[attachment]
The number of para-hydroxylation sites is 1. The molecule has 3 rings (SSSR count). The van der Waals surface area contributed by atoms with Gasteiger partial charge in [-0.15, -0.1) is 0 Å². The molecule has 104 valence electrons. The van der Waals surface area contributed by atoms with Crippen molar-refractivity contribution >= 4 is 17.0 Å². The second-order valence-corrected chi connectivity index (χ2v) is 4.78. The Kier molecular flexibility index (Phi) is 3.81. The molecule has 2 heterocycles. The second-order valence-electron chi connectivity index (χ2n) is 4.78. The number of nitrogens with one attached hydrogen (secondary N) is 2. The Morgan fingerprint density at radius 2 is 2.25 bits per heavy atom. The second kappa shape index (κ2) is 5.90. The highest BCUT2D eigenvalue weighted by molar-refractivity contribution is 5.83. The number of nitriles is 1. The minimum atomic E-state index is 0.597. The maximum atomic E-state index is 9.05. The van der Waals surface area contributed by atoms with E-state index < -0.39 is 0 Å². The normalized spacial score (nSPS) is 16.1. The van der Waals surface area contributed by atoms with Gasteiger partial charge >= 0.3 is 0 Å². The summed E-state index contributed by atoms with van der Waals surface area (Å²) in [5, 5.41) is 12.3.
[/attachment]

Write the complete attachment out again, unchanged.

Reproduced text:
The number of para-hydroxylation sites is 1. The molecule has 3 rings (SSSR count). The van der Waals surface area contributed by atoms with Gasteiger partial charge in [-0.15, -0.1) is 0 Å². The molecule has 104 valence electrons. The van der Waals surface area contributed by atoms with Crippen molar-refractivity contribution >= 4 is 17.0 Å². The second-order valence-corrected chi connectivity index (χ2v) is 4.78. The Kier molecular flexibility index (Phi) is 3.81. The molecule has 2 heterocycles. The second-order valence-electron chi connectivity index (χ2n) is 4.78. The number of nitrogens with one attached hydrogen (secondary N) is 2. The Morgan fingerprint density at radius 2 is 2.25 bits per heavy atom. The second kappa shape index (κ2) is 5.90. The highest BCUT2D eigenvalue weighted by molar-refractivity contribution is 5.83. The number of nitriles is 1. The minimum atomic E-state index is 0.597. The maximum atomic E-state index is 9.05. The van der Waals surface area contributed by atoms with E-state index < -0.39 is 0 Å². The normalized spacial score (nSPS) is 16.1. The van der Waals surface area contributed by atoms with Gasteiger partial charge >= 0.3 is 0 Å². The summed E-state index contributed by atoms with van der Waals surface area (Å²) in [5, 5.41) is 12.3.